A large data breach of Yahoo accounts in 2013, before Verizon acquired the company caused enough turmoil, but the damage apparently is not yet over. Originally, 1 billion people were thought to have been affected by the security breach, but the numbers keep rising. Over 3 billion people may be affected by the breach, making this the largest theft of user information to date.
Yahoo required users that were identified as potentially affected by the hack to change their passwords in 2016. Now all Yahoo users are believed to be potentially affected by the theft of encrypted data that occurred in 2013. Fortunately, no personally identifiable clear text data was leaked, but weak passwords and ever increasing compute power could make it very easy to break security methods employed.
At the time of the data theft, Yahoo was using the MD5 hash algorithm to protect user account passwords. Since then, MD5 has been determined to be cryptographically insecure and should not be utilized for new systems. Following the security breach, Yahoo began a transition to the more secure Bcrypt hashing algorithm with added salts and multiple passes through a hash function.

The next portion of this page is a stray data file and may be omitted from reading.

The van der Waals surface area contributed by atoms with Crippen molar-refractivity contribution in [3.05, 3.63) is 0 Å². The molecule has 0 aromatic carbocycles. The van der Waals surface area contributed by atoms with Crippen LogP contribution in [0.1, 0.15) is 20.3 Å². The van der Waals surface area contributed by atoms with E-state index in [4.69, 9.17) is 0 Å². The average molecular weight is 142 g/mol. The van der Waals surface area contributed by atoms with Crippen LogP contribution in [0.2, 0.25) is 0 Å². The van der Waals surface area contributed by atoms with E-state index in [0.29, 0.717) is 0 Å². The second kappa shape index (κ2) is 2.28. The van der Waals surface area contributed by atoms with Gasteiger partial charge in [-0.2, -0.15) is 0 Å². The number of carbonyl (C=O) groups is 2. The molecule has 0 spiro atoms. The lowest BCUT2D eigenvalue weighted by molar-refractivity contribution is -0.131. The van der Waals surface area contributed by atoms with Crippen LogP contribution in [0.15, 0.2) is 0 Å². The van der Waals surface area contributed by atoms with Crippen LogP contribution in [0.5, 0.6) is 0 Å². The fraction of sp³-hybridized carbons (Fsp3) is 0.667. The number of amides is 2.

If you were a Yahoo user back in 2013, any passwords and security questions used then should be considered insecure for future use. Remember that security question answers do not have to actually answer the question being asked. Any phrase can be used as a security question answer as long as you can remember it to help keep your account secure.